7 Apr 2011

Down to the gym

I know, there is something more than faintly ridiculous about going to the gym, but I do it regularly and enjoy it a lot, so here goes with a short article, as these things are far better kept short: action, not words, is of the essence, naturally.

Winston Churchill, when asked how he came to live to 90 whilst drinking and smoking heavily for much of his life, famously answered "No sport!" Maybe this story is apocryphal, and maybe, as often, he somewhat re-arranged the truth to suit himself and the image he wanted to project of his behaviour. But since he, like myself, went to a British public school (not the same one and obviously not at the same time), I very much doubt whether the great man managed to escape from sport altogether throughout his lifetime. And he was for a some time an accomplished horseman, so maybe the proper response to his comment would be "horseshit!"


English private and public school education (the same system, but different ages of the children for those who wonder about this curious denomination for what is an almost totally private and elistist system) puts sports very much at stage centre. In fact at the schools that I attended, and at the time I was there, it was considerably better for image amongst one's peer group to be good at sports than to be good at studies! I know, the old saying "the Battle of Waterloo was won on the playing fields of Eton" is a bit hoary, but maybe it had some truth in it. Then again, there was also Blücher and the Prussians, which certainly counted for much more!





Cricket, rugby, the "Field game" (a strange mixture between soccer and rugby), fives (the Basques will recognize this game, on the right above), rackets (this one too perhaps), squash, boxing and long-distance running were part of my regular menu when a schoolboy. I then quit most of that in order to have time to draw and paint, just going to the gym and boxing to keep fit. I later worked physically as a joiner-cabinet-maker and stone mason for quite a while, which I suppose helped to kept me in shape, and played a little amateur rugby. A long time later I realised that if I didn't want to let myself decay too fast, I had better take some regular exercise again, and started running a bit and going to the gym regularly.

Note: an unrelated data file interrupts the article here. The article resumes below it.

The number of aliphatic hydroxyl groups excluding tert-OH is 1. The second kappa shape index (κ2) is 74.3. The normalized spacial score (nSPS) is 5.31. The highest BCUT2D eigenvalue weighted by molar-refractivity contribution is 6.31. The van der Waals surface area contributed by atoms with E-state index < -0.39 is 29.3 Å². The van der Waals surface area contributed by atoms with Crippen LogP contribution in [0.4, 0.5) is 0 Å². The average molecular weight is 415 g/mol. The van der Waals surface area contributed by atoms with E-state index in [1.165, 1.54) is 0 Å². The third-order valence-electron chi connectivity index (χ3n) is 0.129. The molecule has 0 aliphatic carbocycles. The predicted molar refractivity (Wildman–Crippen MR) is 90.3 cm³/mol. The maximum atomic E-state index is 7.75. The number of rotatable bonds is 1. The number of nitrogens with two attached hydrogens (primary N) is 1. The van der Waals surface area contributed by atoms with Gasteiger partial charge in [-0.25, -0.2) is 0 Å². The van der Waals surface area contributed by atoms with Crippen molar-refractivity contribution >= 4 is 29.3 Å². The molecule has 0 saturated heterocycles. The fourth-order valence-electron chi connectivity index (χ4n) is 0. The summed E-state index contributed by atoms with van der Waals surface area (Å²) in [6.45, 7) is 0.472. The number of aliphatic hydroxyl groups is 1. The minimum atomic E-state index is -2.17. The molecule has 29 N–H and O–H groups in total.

So just what is it that makes one feel good after and taking some fairly strenuous physical exercise? Part of it is psychological, due to the feeling that you have manged to push yourself into making an effort that you were not that keen to make in the first place. Part of it is chemical, as the body secretes stuff during effort to reduce the pain, and this seems to have a conducive effect on body and mind, making you want more of this activity. Masochism in action maybe? And then there is the sheer physical and mental pleasure of actually feeling better, somehow more in balance and in harmony with the world, in your own small way. Mens san in corpore sano, I suppose, even if this quotation from Juvenal may be a little off its intended track.


Get down to the gym, or something